Due to England being at war against Phillip II and the Spanish Armanda, Elizabeth I denied Sir Walter Raleigh and John White's requests for a ship.  There were simply none too spare because of the war.
A vessel was approved in 1590, almost 3 years later.  Gov. John White returned to American with supplies in Aug. of 1590 to the garrison on Roanoke Island.  As everyone knows, no sign of the colonists was found, along with their houses inside the garrison.  There was no evidence the houses had been burned down as you'd expect if the colony had been invaded and destroyed. 
The colonists had been instructed, if there had been a problem or disaster to mark a palisade with a Maltese cross.  It was marked with the name of the nearby Croatoan(Hatteras)Island instead, meaning nothing untoward had happened to the colonists at the settlement.
John White planned to venture down to Croatoan  and the colonists the following day.
However he never made that journey to Hatteras, as a large storm was coming in and the captain of the ship insisted on returning to England immediately.  He refused to wait for Gov. White to go there and return for the supplies once he found the colonists.
John White never returned to the New World.

Over the next two hundred or so years, there are entries from journals and diaries of various English and French explorers to the coastal areas of this part of North Carolina of European Caucasian , reports of peoples living among  the natives, and later of native American inhabitants with fair skin, grey or blue eyes, and even blond hair.  One explorer remarked how he found houses using known European building techniques among the Croatoan, they claimed some of their ancestors had been "White" and they could read and write English.
In later years, one isolated tribe was found to have words that sounded strikingly like obsolete English terms in their vocabulary.

Because of the likelihood that Europeans lived and intermarried with the Native population, a group is currently conducting a DNA Project, using the Surnames of the 150 colonists to investigate these claims that the colonists did not perish at Roanoke Island.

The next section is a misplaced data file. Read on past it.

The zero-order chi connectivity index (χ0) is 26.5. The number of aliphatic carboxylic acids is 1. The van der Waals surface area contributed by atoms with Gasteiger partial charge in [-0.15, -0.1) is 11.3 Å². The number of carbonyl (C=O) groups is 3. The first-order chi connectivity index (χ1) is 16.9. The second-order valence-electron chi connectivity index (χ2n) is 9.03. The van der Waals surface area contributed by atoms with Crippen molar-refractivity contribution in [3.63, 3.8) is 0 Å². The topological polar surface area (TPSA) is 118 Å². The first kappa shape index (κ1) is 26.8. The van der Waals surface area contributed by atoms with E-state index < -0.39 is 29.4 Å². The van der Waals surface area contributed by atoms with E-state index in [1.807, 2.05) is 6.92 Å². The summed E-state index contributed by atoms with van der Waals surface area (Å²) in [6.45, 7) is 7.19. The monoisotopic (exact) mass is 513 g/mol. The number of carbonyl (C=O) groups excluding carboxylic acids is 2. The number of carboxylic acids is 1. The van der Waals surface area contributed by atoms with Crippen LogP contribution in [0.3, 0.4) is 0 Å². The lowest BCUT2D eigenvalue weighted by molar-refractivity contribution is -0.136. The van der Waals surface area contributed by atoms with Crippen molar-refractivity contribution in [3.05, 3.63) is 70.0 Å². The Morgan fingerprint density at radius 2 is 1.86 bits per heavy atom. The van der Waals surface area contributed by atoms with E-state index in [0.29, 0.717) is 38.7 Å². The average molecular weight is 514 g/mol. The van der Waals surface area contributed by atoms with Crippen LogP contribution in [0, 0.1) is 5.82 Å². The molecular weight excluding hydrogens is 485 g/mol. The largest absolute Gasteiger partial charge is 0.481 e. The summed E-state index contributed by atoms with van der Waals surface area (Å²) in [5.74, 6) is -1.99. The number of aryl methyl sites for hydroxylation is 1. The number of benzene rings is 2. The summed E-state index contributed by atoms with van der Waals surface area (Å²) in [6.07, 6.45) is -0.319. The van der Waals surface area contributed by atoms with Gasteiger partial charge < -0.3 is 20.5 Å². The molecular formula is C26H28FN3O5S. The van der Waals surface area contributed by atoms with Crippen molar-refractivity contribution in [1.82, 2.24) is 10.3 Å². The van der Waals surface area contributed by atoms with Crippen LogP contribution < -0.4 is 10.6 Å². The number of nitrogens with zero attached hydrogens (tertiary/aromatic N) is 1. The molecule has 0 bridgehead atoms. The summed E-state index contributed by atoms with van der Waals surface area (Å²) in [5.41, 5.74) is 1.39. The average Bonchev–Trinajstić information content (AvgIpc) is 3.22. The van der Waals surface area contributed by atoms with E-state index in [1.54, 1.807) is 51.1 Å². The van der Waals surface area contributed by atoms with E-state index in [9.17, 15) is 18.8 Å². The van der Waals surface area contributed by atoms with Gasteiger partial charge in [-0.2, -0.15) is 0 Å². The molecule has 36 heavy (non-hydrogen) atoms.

And one of the original colonist surnames is......
John Pain(Payne).
He is possibly the Y-DNA ancestor of Nancy Payne.
If they find a living male Paine descendant of John with maternal Native DNA and paternal European DNA, and he is related directly to my sister-in law's Nancy Payne, this will prove that sis is part Native and a direct descendant of a "Lost Colonist".

A link to this DNA Project on Facebook HERE.

I think this is pretty neat!




  1. Interesting stuff. She's so lucky to have you as a resource. Good work!

    1. Thanks HK. Genealogy is such fascinating stuff....frustrating as hell most times, but fascinating. ;-)

  2. I think this is fascinating. How neat that your sis-in-law is a descendant of them.

    1. It would be neater if "I" was descended from them! lol

  3. Those are interesting facts about maybe her ancestors being from Croatan. She must be thrilled with your research.

    Now, if I could just trace both sides of my family
    to Native American roots. It is family lore.

    Plus, my grandmother came from PA. I always wonder if she (Greaff/Graf/Graff) was related to builder and owner of Graff House.

    Do you pay for the sites you search?

    1. The only place I pay for is Ancestry dotcom.

      Email me privately your grandmother's maiden name and dates of life and her parent's names and I'lll see what I can find.

  4. Cool!!! And what a looker that girl is!

    1. I guess compared to "someone somewhere" she really might be a looker. lol

  5. I always figure these old dour looking women have led a hard life, too much sun, lost teeth, and are doing the best they can with what they had. Besides, a person had to be still forever for cameras, not like we have had for most of a century. Most of the women are so gaunt looking--lost teeth, hard work, not enough food. I suspect they are not just in shape because they watch their figures. If there were no estrogen replacement, I would not just look dour, I would look dangerous.